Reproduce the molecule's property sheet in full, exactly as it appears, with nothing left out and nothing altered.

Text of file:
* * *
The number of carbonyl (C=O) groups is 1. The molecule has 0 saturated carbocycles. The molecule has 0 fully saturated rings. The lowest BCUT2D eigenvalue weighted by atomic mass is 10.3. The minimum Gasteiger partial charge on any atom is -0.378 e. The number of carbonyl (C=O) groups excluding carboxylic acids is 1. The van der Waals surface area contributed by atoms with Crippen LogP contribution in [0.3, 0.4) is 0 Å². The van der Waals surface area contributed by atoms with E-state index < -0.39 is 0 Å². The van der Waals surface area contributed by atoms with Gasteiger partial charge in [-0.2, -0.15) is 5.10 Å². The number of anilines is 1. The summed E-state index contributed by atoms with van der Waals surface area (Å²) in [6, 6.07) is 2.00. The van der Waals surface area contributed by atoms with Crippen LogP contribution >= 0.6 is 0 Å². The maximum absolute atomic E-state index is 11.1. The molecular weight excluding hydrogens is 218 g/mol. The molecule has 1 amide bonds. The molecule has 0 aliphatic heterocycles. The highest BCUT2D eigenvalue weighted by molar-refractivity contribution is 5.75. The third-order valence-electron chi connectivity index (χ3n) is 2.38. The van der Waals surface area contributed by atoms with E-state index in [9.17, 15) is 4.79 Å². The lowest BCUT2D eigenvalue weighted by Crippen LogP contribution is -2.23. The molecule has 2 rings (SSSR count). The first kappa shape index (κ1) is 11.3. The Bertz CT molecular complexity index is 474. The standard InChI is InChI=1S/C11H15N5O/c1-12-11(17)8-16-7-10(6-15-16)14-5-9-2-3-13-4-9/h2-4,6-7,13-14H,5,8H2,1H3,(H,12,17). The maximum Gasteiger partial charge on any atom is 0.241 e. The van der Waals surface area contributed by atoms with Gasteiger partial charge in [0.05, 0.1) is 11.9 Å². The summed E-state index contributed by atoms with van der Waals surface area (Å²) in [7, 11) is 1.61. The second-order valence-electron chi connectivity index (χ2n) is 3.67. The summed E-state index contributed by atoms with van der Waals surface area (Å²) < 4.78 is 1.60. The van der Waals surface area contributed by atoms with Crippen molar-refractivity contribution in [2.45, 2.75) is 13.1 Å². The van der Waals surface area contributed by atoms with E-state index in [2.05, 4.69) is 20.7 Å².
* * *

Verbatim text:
The number of carbonyl (C=O) groups is 1. The molecule has 0 saturated carbocycles. The molecule has 0 fully saturated rings. The lowest BCUT2D eigenvalue weighted by atomic mass is 10.3. The minimum Gasteiger partial charge on any atom is -0.378 e. The number of carbonyl (C=O) groups excluding carboxylic acids is 1. The van der Waals surface area contributed by atoms with Crippen LogP contribution in [0.3, 0.4) is 0 Å². The van der Waals surface area contributed by atoms with E-state index < -0.39 is 0 Å². The van der Waals surface area contributed by atoms with Gasteiger partial charge in [-0.2, -0.15) is 5.10 Å². The number of anilines is 1. The summed E-state index contributed by atoms with van der Waals surface area (Å²) in [6, 6.07) is 2.00. The van der Waals surface area contributed by atoms with Crippen LogP contribution >= 0.6 is 0 Å². The maximum absolute atomic E-state index is 11.1. The molecular weight excluding hydrogens is 218 g/mol. The molecule has 1 amide bonds. The molecule has 0 aliphatic heterocycles. The highest BCUT2D eigenvalue weighted by molar-refractivity contribution is 5.75. The third-order valence-electron chi connectivity index (χ3n) is 2.38. The van der Waals surface area contributed by atoms with E-state index in [9.17, 15) is 4.79 Å². The lowest BCUT2D eigenvalue weighted by Crippen LogP contribution is -2.23. The molecule has 2 rings (SSSR count). The first kappa shape index (κ1) is 11.3. The Bertz CT molecular complexity index is 474. The standard InChI is InChI=1S/C11H15N5O/c1-12-11(17)8-16-7-10(6-15-16)14-5-9-2-3-13-4-9/h2-4,6-7,13-14H,5,8H2,1H3,(H,12,17). The maximum Gasteiger partial charge on any atom is 0.241 e. The van der Waals surface area contributed by atoms with Gasteiger partial charge in [0.05, 0.1) is 11.9 Å². The summed E-state index contributed by atoms with van der Waals surface area (Å²) in [7, 11) is 1.61. The second-order valence-electron chi connectivity index (χ2n) is 3.67. The summed E-state index contributed by atoms with van der Waals surface area (Å²) < 4.78 is 1.60. The van der Waals surface area contributed by atoms with Crippen molar-refractivity contribution in [2.45, 2.75) is 13.1 Å². The van der Waals surface area contributed by atoms with E-state index in [2.05, 4.69) is 20.7 Å².